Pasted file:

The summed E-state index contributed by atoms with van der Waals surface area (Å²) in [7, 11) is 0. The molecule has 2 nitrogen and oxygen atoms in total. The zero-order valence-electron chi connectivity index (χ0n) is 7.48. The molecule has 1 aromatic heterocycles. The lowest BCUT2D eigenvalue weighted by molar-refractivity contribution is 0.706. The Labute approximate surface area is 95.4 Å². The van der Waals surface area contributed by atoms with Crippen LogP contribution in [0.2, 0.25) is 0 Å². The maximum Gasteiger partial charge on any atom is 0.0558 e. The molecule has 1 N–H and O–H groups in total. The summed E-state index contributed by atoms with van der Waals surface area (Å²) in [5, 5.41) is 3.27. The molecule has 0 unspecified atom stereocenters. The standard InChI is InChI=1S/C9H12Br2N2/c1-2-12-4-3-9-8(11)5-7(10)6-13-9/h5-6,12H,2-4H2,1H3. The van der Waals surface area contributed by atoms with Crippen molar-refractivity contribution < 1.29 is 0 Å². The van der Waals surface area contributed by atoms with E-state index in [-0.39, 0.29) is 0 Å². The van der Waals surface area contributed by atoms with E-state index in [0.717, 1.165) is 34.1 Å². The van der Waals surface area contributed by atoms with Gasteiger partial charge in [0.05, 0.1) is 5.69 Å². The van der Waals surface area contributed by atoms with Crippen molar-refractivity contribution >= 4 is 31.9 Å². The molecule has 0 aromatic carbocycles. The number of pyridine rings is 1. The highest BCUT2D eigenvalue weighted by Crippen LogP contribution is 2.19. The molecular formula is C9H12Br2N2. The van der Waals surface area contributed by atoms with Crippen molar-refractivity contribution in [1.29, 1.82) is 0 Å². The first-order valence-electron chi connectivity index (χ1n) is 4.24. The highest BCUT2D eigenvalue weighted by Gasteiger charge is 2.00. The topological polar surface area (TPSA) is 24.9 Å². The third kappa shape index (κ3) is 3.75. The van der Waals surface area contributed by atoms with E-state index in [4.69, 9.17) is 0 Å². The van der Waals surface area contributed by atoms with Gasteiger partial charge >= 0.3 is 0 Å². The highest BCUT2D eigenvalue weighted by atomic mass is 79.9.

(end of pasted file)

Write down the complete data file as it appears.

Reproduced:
The summed E-state index contributed by atoms with van der Waals surface area (Å²) in [7, 11) is 0. The molecule has 2 nitrogen and oxygen atoms in total. The zero-order valence-electron chi connectivity index (χ0n) is 7.48. The molecule has 1 aromatic heterocycles. The lowest BCUT2D eigenvalue weighted by molar-refractivity contribution is 0.706. The Labute approximate surface area is 95.4 Å². The van der Waals surface area contributed by atoms with Crippen LogP contribution in [0.2, 0.25) is 0 Å². The maximum Gasteiger partial charge on any atom is 0.0558 e. The molecule has 1 N–H and O–H groups in total. The summed E-state index contributed by atoms with van der Waals surface area (Å²) in [5, 5.41) is 3.27. The molecule has 0 unspecified atom stereocenters. The standard InChI is InChI=1S/C9H12Br2N2/c1-2-12-4-3-9-8(11)5-7(10)6-13-9/h5-6,12H,2-4H2,1H3. The van der Waals surface area contributed by atoms with Crippen molar-refractivity contribution < 1.29 is 0 Å². The van der Waals surface area contributed by atoms with E-state index in [-0.39, 0.29) is 0 Å². The van der Waals surface area contributed by atoms with E-state index in [0.717, 1.165) is 34.1 Å². The van der Waals surface area contributed by atoms with Gasteiger partial charge in [0.05, 0.1) is 5.69 Å². The van der Waals surface area contributed by atoms with Crippen molar-refractivity contribution >= 4 is 31.9 Å². The molecule has 0 aromatic carbocycles. The number of pyridine rings is 1. The highest BCUT2D eigenvalue weighted by Crippen LogP contribution is 2.19. The molecular formula is C9H12Br2N2. The van der Waals surface area contributed by atoms with Crippen molar-refractivity contribution in [1.29, 1.82) is 0 Å². The first-order valence-electron chi connectivity index (χ1n) is 4.24. The highest BCUT2D eigenvalue weighted by Gasteiger charge is 2.00. The topological polar surface area (TPSA) is 24.9 Å². The third kappa shape index (κ3) is 3.75. The van der Waals surface area contributed by atoms with E-state index in [4.69, 9.17) is 0 Å². The van der Waals surface area contributed by atoms with Gasteiger partial charge >= 0.3 is 0 Å². The highest BCUT2D eigenvalue weighted by atomic mass is 79.9.